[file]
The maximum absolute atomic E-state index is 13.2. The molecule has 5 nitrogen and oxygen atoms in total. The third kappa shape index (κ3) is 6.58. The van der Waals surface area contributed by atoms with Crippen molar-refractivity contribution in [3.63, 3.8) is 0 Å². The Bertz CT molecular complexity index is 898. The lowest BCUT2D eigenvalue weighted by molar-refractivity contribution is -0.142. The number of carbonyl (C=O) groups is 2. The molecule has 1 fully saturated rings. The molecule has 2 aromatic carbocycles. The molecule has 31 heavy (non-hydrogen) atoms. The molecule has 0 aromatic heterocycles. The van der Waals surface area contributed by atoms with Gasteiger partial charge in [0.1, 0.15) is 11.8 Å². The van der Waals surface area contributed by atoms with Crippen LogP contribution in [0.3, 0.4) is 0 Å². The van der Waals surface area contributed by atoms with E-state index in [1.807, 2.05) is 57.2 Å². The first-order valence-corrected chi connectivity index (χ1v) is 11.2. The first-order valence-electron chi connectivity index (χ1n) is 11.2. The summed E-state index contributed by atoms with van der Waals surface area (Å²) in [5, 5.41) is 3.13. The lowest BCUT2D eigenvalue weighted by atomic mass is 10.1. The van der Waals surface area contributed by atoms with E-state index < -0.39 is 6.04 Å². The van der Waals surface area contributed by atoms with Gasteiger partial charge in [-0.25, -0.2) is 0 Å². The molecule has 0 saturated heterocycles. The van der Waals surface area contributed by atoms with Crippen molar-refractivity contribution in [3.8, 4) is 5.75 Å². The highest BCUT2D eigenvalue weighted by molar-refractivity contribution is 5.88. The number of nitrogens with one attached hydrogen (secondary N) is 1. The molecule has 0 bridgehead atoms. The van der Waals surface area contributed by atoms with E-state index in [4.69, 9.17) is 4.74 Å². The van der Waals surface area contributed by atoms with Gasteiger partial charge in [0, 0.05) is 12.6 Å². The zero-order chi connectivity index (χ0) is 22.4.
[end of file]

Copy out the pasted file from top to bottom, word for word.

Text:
The maximum absolute atomic E-state index is 13.2. The molecule has 5 nitrogen and oxygen atoms in total. The third kappa shape index (κ3) is 6.58. The van der Waals surface area contributed by atoms with Crippen molar-refractivity contribution in [3.63, 3.8) is 0 Å². The Bertz CT molecular complexity index is 898. The lowest BCUT2D eigenvalue weighted by molar-refractivity contribution is -0.142. The number of carbonyl (C=O) groups is 2. The molecule has 1 fully saturated rings. The molecule has 2 aromatic carbocycles. The molecule has 31 heavy (non-hydrogen) atoms. The molecule has 0 aromatic heterocycles. The van der Waals surface area contributed by atoms with Gasteiger partial charge in [0.1, 0.15) is 11.8 Å². The van der Waals surface area contributed by atoms with Crippen LogP contribution in [0.3, 0.4) is 0 Å². The van der Waals surface area contributed by atoms with E-state index in [1.807, 2.05) is 57.2 Å². The first-order valence-corrected chi connectivity index (χ1v) is 11.2. The first-order valence-electron chi connectivity index (χ1n) is 11.2. The summed E-state index contributed by atoms with van der Waals surface area (Å²) in [5, 5.41) is 3.13. The lowest BCUT2D eigenvalue weighted by atomic mass is 10.1. The van der Waals surface area contributed by atoms with E-state index < -0.39 is 6.04 Å². The van der Waals surface area contributed by atoms with Gasteiger partial charge in [-0.25, -0.2) is 0 Å². The molecule has 0 saturated heterocycles. The van der Waals surface area contributed by atoms with Crippen molar-refractivity contribution in [3.8, 4) is 5.75 Å². The highest BCUT2D eigenvalue weighted by molar-refractivity contribution is 5.88. The number of nitrogens with one attached hydrogen (secondary N) is 1. The molecule has 0 bridgehead atoms. The van der Waals surface area contributed by atoms with E-state index in [4.69, 9.17) is 4.74 Å². The van der Waals surface area contributed by atoms with Gasteiger partial charge in [0, 0.05) is 12.6 Å². The zero-order chi connectivity index (χ0) is 22.4.